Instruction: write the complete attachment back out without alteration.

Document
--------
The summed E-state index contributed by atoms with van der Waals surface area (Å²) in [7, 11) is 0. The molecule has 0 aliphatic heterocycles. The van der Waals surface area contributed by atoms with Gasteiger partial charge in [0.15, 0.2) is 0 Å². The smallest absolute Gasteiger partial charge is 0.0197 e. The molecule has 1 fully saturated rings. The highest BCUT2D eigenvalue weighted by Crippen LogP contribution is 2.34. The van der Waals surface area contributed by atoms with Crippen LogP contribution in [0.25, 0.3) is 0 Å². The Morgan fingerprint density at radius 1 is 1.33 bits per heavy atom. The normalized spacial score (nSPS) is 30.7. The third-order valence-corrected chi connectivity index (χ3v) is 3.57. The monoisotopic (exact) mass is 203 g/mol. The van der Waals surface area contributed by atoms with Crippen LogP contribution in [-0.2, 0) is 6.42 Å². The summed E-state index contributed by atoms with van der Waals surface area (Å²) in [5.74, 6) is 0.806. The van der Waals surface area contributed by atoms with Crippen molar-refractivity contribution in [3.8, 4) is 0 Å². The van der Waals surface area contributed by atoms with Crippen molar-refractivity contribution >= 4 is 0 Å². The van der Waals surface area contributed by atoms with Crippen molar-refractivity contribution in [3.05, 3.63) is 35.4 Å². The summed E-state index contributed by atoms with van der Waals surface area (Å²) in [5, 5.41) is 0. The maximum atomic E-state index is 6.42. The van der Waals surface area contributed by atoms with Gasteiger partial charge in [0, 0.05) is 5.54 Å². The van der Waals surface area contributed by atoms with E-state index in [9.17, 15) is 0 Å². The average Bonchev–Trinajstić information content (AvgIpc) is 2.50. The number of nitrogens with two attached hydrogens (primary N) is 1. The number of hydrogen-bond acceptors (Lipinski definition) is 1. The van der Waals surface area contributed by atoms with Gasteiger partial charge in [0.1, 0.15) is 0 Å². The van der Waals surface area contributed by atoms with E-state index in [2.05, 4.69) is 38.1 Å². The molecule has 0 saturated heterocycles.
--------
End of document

The summed E-state index contributed by atoms with van der Waals surface area (Å²) in [7, 11) is 0. The molecule has 0 aliphatic heterocycles. The van der Waals surface area contributed by atoms with Gasteiger partial charge in [0.15, 0.2) is 0 Å². The smallest absolute Gasteiger partial charge is 0.0197 e. The molecule has 1 fully saturated rings. The highest BCUT2D eigenvalue weighted by Crippen LogP contribution is 2.34. The van der Waals surface area contributed by atoms with Crippen LogP contribution in [0.25, 0.3) is 0 Å². The Morgan fingerprint density at radius 1 is 1.33 bits per heavy atom. The normalized spacial score (nSPS) is 30.7. The third-order valence-corrected chi connectivity index (χ3v) is 3.57. The monoisotopic (exact) mass is 203 g/mol. The van der Waals surface area contributed by atoms with Crippen LogP contribution in [-0.2, 0) is 6.42 Å². The summed E-state index contributed by atoms with van der Waals surface area (Å²) in [5.74, 6) is 0.806. The van der Waals surface area contributed by atoms with Crippen molar-refractivity contribution in [3.8, 4) is 0 Å². The van der Waals surface area contributed by atoms with Crippen molar-refractivity contribution >= 4 is 0 Å². The van der Waals surface area contributed by atoms with Crippen molar-refractivity contribution in [3.05, 3.63) is 35.4 Å². The summed E-state index contributed by atoms with van der Waals surface area (Å²) in [5, 5.41) is 0. The maximum atomic E-state index is 6.42. The van der Waals surface area contributed by atoms with Gasteiger partial charge in [0, 0.05) is 5.54 Å². The van der Waals surface area contributed by atoms with E-state index in [9.17, 15) is 0 Å². The average Bonchev–Trinajstić information content (AvgIpc) is 2.50. The number of nitrogens with two attached hydrogens (primary N) is 1. The number of hydrogen-bond acceptors (Lipinski definition) is 1. The van der Waals surface area contributed by atoms with Gasteiger partial charge in [0.1, 0.15) is 0 Å². The van der Waals surface area contributed by atoms with E-state index in [2.05, 4.69) is 38.1 Å². The molecule has 0 saturated heterocycles.